However, a culture code is really only a fancy document unless you enforce it. For the right culture to be built, you need to reward good behaviour and punish bad ones actively.

For example, if I care deeply about transparent and tactful communication, I will actively step in and address the situation if I witness team members gossiping or hurling insults.

Maximise Your Team Output

As an ordinary employee and independent content creator, I was responsible for my output for 40 hours per week.

Now, as a manager of a team of 10, I am responsible for the team’s output for 440 man hours per week.

If I had spent my 40 hours in operational execution and left my team to their devices with their projects and workload, I would have wasted 400 man hours or $8,000 for the company that week, assuming an average hourly wage of $20 for entry and junior positions.

Inspired and adapted from High Output Management by Andrew Grove

To maximise your team output, you first have to recognise that the output for each individual member is affected by two key variables: time and leverage.

Time is fairly straightforward — you could marginally increase team output by requesting each member to work for longer hours, but it is not a long-term solution as fatigue accrued from long working hours will lead to a decrease in productivity.

What is leverage? Simply put, leverage is what would help us increase our efficiency — the ability to achieve more results with least wastage of time or resources. Increasing our team leverage often involves finding and easing the bottlenecks in our team members’ daily work. Read on for some tips on maximising leverage.

Process/Workflow

Ian Tien’s summary of Andrew Grove’s book ‘High Output Management’ puts it incredibly succinctly: everything is process.

“Whether you’re compiling code, hiring staff, or making breakfast, everything can be modelled as a repeatable production process. Understanding the elements of production — inputs, outputs, timing, limiting steps, quality controls, variability — lets us create and improve the “machinery” needed to fulfil our organisational goals.”

Setting up processes and workflows is one of the most challenging yet fruitful tasks you take on as a manager. For every repeatable production process, it is possible to write a standard operating procedure (SOP) to denote the exact steps required for success. Establishing workflows helps your team to become more systematic with their work, reducing communication delays and human error.

Technology and Software

We tend to seek or build software solutions that can automate repeated processes, especially in tech startups and companies. Finding or building new solutions, such as project management or copyediting tools, can save a lot of time for your team in the long haul.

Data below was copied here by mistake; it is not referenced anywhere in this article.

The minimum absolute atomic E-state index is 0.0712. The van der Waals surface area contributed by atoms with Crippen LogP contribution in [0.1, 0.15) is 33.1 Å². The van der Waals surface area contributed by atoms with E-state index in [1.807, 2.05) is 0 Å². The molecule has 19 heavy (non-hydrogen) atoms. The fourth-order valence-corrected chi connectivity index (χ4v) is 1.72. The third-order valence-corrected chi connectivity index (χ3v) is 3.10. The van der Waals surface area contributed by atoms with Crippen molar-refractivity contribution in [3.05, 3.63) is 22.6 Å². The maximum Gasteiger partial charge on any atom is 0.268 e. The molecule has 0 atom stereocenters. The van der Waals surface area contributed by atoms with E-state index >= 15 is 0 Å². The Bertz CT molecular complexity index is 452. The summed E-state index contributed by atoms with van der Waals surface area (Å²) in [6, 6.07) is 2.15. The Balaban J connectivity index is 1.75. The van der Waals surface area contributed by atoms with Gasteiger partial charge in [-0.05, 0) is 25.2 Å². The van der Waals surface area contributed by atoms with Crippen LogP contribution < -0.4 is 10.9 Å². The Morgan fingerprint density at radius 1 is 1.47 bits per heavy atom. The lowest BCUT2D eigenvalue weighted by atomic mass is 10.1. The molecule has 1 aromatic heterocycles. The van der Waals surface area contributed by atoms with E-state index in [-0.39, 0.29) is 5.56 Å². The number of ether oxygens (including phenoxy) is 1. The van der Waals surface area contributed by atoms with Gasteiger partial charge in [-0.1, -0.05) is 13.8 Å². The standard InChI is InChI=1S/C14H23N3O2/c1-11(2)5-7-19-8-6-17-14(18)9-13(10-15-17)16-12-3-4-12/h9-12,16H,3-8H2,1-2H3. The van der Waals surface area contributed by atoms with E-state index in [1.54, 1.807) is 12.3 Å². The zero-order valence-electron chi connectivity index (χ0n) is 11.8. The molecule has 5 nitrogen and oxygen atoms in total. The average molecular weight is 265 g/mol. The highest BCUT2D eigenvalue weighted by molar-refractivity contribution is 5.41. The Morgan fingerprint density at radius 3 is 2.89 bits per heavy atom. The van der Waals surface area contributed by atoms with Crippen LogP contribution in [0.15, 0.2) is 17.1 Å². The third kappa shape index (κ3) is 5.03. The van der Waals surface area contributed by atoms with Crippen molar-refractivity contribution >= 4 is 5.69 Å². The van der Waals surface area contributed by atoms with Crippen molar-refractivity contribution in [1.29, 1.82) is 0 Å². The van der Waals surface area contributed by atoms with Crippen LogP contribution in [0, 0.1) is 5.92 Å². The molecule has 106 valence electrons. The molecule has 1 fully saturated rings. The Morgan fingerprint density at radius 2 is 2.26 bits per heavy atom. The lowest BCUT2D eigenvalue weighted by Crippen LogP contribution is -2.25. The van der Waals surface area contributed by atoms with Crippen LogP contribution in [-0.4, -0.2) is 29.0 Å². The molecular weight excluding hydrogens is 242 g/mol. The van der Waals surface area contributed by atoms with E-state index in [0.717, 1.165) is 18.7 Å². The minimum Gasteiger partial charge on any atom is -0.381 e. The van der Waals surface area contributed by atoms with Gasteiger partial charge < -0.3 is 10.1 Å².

It is important, however, to only introduce solutions that will ease significant bottlenecks in your team’s processes. Overloading your team with too much software can potentially hinder productivity and create confusion.

Sharpening Expertise and Hard Skills

Getting your employees to acquire new skills or improve on current skill sets can have a great impact on productivity and efficiency. For most jobs, there are plenty of educational courses or symposiums your employees can attend to deepen their understanding on their areas of expertise.

Have regular conversations with your employees about how they can improve their hard skills and encourage them to seek out networking events or courses. Employees may put further education on the back burner, but you can motivate them by including it as a quarterly OKR.


It will never be easy to be a manager. It is completely normal to start out feeling unproductive. My weeks used to be filled with creating and delivering new content. Now, I spend a typical week in meetings, coffee hours, and making sure my team’s processes are sharp and updated. You may not feel like you’ve done a lot of work, but if you are doing it right, your team members will be achieving much more than you could have done yourself.

This story is published in The Startup, Medium’s largest entrepreneurship publication followed by +434,678 people.

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Alan Seng

Written by

Alan Seng

Striving to become a better human being, thinker, and technology advocate, in that order. I try to challenge every thought, idea, and belief in my system.

The Startup

Medium's largest active publication, followed by +489K people. Follow to join our community.